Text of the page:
This topic is really all about objectivity. Its naturally hard for most folks to keep their objectivity about anything. When you throw money into the mix, its especially hard. IMO people are very critical of the work of others as the $ goes up. Its all relative.
I do believe good tradesmen exist everywhere. Given any project and any locale, you'll find a person to do a good job for a fair price. Just about anywhere you go this is true. We're major DIY types, but when ever we've needed professionals, we've found them. One's expectations may be too high or too low depending upon WHERE the boat is located and what the cruising budget is! Just because I can't fit the work proposed (to be done by someone else) into the budget does NOT mean the proposal is a bad deal--just that I don't have the money for it. If all I have money for is a fellow who doesn't have a clue about the project he needs to do--well, that's not lack of a tradesman, its a lack of money.
Being objective about the going rate in a geographic area for any given work is really important. One can overpay for low quality work in a Third World country quite easily and walk away with a smile thinking "well, its Third World and, gee, at least it was cheap" instead of thinking "These locals can't do anything I want at the level of quality I want or using the materials I want...etc." Its my opinion that boaters are a forgiving bunch when it comes to "inexperienced but cheap"; conversely we're a critical bunch when it comes to high prices whether or not the quality is there and whether or not the high prices are justified by the local cost of living or competition for high quality tradesmen.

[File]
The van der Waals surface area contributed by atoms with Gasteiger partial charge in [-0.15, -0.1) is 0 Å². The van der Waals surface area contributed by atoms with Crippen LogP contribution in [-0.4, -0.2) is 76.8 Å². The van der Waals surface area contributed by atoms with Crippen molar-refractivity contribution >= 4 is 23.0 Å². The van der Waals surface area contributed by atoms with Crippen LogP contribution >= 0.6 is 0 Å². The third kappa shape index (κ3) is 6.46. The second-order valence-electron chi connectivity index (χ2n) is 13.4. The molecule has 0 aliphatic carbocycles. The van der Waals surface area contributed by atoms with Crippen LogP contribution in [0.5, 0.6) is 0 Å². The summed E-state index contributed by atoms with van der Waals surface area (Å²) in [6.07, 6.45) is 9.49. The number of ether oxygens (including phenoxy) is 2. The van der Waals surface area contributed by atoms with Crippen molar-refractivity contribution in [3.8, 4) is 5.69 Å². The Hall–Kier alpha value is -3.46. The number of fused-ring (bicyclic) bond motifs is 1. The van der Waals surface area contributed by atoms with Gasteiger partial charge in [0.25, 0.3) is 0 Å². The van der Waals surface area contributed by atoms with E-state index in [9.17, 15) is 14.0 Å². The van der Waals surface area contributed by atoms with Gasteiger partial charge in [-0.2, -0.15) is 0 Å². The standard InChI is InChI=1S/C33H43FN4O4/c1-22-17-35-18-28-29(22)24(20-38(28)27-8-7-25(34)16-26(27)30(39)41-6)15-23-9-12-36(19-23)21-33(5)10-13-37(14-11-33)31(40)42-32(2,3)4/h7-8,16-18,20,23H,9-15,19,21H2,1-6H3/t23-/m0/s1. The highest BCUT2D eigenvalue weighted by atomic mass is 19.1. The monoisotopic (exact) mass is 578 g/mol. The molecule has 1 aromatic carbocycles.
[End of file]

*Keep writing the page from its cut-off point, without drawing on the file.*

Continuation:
On the negative side, here, in Southern California, there are many, many, many (MANY!) people who DO NOT have the experience to do the job they're trying to do. These same folks want too much money to do their trade because they frequently don't even understand that their work is not up to the standard of the next tradesman's work. A steady demand for people in marine trades allows this to happen.
Putting that aside, here in So. Cal we've readily found quality tradesmen to do things we've needed done and when we've had the money for the project we've paid the price for tradesmen to do it.
We presently have a true craftsman working full time for us on the rebuilding and refitting of our cruising boat. He's been with us working for over a year and we find his work to consistently meet or exceed our expectations. The keys to the success of this relationship: He is professional, he set a fair price for his work, he had numerous clients who were very happy as references, and finally, he has an open mind about working side-by-side with the boat's owner (very important to us).
Being objective is difficult but makes finding people to do the job and negotiating the terms much easier--and finally, allows one to be happier about the work that was done.
Good luck! deciding on what has to be done by a tradesman and what you can do yourself and good luck in finding tradesmen to do what's needed.